There has been a lot of back and forth on geek acceptance and geek ladies recently. I was originally planning to write a post promoting the “few” female blogs/sites I follow, intending to demonstrate that none of these ladies are poseurs in any way. And I came to an interesting realization…
Out of the 67 geek-related blogs I follow, 43 of them are written by women. And another 8 have regular contributions by women.
I don’t post those numbers to brag, not even humblebrag, as The Nerdist Chris Hardwick would say. Truth is, I knew I followed a fair number of geek girl blogs, but I never really payed attention to the numbers. Gender is never a factor for me when scoping out a new blog. My cunning scientific method for determining whether I follow a blog goes a little something like this:
- Read blog. Is blog interesting and well written?
- If yes, add blog to my Google Reader queue. Enjoy.
- If no, do not add blog to my Google Reader queue. Enjoy not wasting time on boring blog.
Pretty simple, right? So then I went back through the blogs I am following and the blogs I used to follow and stopped AND the blogs I chose not to follow. Because there had to be a reason I was more interested in female-generated content than male. The obvious answer, that my first criteria (interesting and well-written) was culling the pack towards women was possible, but I didn’t think it told the whole story.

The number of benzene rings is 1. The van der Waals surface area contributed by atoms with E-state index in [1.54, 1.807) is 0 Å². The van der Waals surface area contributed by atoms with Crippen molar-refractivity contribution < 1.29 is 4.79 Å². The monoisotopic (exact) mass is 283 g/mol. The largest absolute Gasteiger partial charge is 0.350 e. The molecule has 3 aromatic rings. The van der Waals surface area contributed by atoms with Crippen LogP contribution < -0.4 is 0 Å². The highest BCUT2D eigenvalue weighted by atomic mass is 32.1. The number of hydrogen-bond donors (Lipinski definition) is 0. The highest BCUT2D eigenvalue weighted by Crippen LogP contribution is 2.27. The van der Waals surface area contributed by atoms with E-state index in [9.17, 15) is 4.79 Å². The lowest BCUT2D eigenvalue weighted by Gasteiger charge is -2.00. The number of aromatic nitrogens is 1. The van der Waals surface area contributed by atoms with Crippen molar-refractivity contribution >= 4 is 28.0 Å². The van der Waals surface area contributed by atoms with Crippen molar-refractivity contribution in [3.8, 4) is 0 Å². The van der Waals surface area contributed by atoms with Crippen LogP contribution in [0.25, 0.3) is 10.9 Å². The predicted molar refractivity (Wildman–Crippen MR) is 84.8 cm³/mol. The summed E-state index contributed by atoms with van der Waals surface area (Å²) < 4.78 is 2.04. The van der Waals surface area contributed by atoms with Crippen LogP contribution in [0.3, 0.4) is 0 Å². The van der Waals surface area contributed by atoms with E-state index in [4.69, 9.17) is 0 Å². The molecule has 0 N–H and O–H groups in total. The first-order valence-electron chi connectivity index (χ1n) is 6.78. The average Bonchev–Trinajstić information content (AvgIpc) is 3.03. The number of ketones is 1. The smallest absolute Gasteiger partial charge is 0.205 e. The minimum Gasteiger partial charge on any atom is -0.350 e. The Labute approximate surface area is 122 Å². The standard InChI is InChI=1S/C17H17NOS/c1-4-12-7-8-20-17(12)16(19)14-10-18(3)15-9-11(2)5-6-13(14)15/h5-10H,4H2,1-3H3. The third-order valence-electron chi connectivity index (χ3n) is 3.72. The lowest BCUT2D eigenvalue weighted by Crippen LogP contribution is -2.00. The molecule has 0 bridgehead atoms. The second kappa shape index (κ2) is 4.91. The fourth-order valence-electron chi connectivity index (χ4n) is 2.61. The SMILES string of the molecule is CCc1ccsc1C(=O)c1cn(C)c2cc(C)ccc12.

And reading back through blogs I had dropped or never followed in the first place confirmed that. Because I had dropped some very well-written and, at first blush, interesting blogs written by fellas. So I read back through those, three or four postings deep, and that is when I found the common thread that bound their exclusion from my Reader.
They were all negative posters. And negativity, at least in the long run, is not interesting to me.
What do I mean by negative? Of the posts I read through, most were of the, “Have you seen this thing and how much it sucks!?” variety. I can appreciate a post like that once, if it is something the writer feel very strongly about. Reviews, for instance; I enjoy a stinging, well-written, negative review as much as the next. But if I’m up to my metaphorical elbows in your blog and every entry is that same level of anger and contempt, then I’m calling it and scrubbing out. Worse than that, it seemed that most of these bloggers had no love for their hobby. They wrote like someone who was forced into getting a degree in geekology, and then used their degree to write scathing deconstructionist essays.
To be fair, there were a number of female-written blogs that had that same problem. And they got dropped, just like the nega-dudes. Because negativity is boring in the long run, and I have far too many blogs in my reader (I’d say low three-digits, only to not frighten you with the actual number) to waste my time on boring. I want to read blogs that share my love of geekery, that match or approach my level of enthusiasm for the hobby. And as it turns out, more women than men tend to write blogs like that.
I haven’t carried this through to other blogs in my reader. After all, only 67 of the [number redacted] blogs I follow are geek-related. But I will save that experiment for a day when I actually have the time to sort that many blogs. I would be interested in that final number, though, and whether it held up.
So to the 65% lady-bloggers and 35% gentleman-bloggers I follow for my geekery, I say thank-you and keep up the excellent work. To the male/female split going the other way I say: Maybe you need to examine why you are in the hobby, and especially why you are blogging about it and what you want to communicate to the rest of us.
So what about you, gentle reader? What do you look for in a blog? What makes you start/stop following?
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